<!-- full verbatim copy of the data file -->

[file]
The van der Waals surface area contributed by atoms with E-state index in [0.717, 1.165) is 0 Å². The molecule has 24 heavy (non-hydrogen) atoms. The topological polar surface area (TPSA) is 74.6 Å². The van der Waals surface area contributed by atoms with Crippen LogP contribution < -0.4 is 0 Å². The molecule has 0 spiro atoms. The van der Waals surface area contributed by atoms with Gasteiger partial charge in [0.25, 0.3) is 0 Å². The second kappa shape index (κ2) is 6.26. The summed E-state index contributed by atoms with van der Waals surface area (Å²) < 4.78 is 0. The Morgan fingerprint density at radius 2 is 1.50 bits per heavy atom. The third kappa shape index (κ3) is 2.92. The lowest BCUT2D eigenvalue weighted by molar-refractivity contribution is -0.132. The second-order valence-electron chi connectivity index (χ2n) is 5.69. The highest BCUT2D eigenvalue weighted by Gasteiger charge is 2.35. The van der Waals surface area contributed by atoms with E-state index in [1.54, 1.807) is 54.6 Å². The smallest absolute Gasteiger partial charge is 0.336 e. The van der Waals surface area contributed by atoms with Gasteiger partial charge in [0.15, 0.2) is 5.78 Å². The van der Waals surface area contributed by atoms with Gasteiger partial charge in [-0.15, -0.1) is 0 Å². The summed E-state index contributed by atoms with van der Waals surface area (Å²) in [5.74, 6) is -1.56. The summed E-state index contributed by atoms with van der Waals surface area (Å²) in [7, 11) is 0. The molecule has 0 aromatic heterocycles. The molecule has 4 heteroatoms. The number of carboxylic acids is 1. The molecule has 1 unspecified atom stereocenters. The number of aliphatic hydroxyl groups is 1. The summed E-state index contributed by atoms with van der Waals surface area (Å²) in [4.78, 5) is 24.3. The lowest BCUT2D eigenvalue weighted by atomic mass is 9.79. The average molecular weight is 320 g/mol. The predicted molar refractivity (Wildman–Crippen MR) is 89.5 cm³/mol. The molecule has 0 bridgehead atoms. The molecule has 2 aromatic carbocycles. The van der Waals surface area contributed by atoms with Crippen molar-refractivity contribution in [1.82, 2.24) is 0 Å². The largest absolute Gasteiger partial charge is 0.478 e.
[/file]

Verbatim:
The van der Waals surface area contributed by atoms with E-state index in [0.717, 1.165) is 0 Å². The molecule has 24 heavy (non-hydrogen) atoms. The topological polar surface area (TPSA) is 74.6 Å². The van der Waals surface area contributed by atoms with Crippen LogP contribution < -0.4 is 0 Å². The molecule has 0 spiro atoms. The van der Waals surface area contributed by atoms with Gasteiger partial charge in [0.25, 0.3) is 0 Å². The second kappa shape index (κ2) is 6.26. The summed E-state index contributed by atoms with van der Waals surface area (Å²) < 4.78 is 0. The Morgan fingerprint density at radius 2 is 1.50 bits per heavy atom. The third kappa shape index (κ3) is 2.92. The lowest BCUT2D eigenvalue weighted by molar-refractivity contribution is -0.132. The second-order valence-electron chi connectivity index (χ2n) is 5.69. The highest BCUT2D eigenvalue weighted by Gasteiger charge is 2.35. The van der Waals surface area contributed by atoms with E-state index in [1.54, 1.807) is 54.6 Å². The smallest absolute Gasteiger partial charge is 0.336 e. The van der Waals surface area contributed by atoms with Gasteiger partial charge in [0.15, 0.2) is 5.78 Å². The van der Waals surface area contributed by atoms with Gasteiger partial charge in [-0.15, -0.1) is 0 Å². The summed E-state index contributed by atoms with van der Waals surface area (Å²) in [5.74, 6) is -1.56. The summed E-state index contributed by atoms with van der Waals surface area (Å²) in [7, 11) is 0. The molecule has 0 aromatic heterocycles. The molecule has 4 heteroatoms. The number of carboxylic acids is 1. The molecule has 1 unspecified atom stereocenters. The number of aliphatic hydroxyl groups is 1. The summed E-state index contributed by atoms with van der Waals surface area (Å²) in [4.78, 5) is 24.3. The lowest BCUT2D eigenvalue weighted by atomic mass is 9.79. The average molecular weight is 320 g/mol. The predicted molar refractivity (Wildman–Crippen MR) is 89.5 cm³/mol. The molecule has 0 bridgehead atoms. The molecule has 2 aromatic carbocycles. The van der Waals surface area contributed by atoms with Crippen molar-refractivity contribution in [1.82, 2.24) is 0 Å². The largest absolute Gasteiger partial charge is 0.478 e.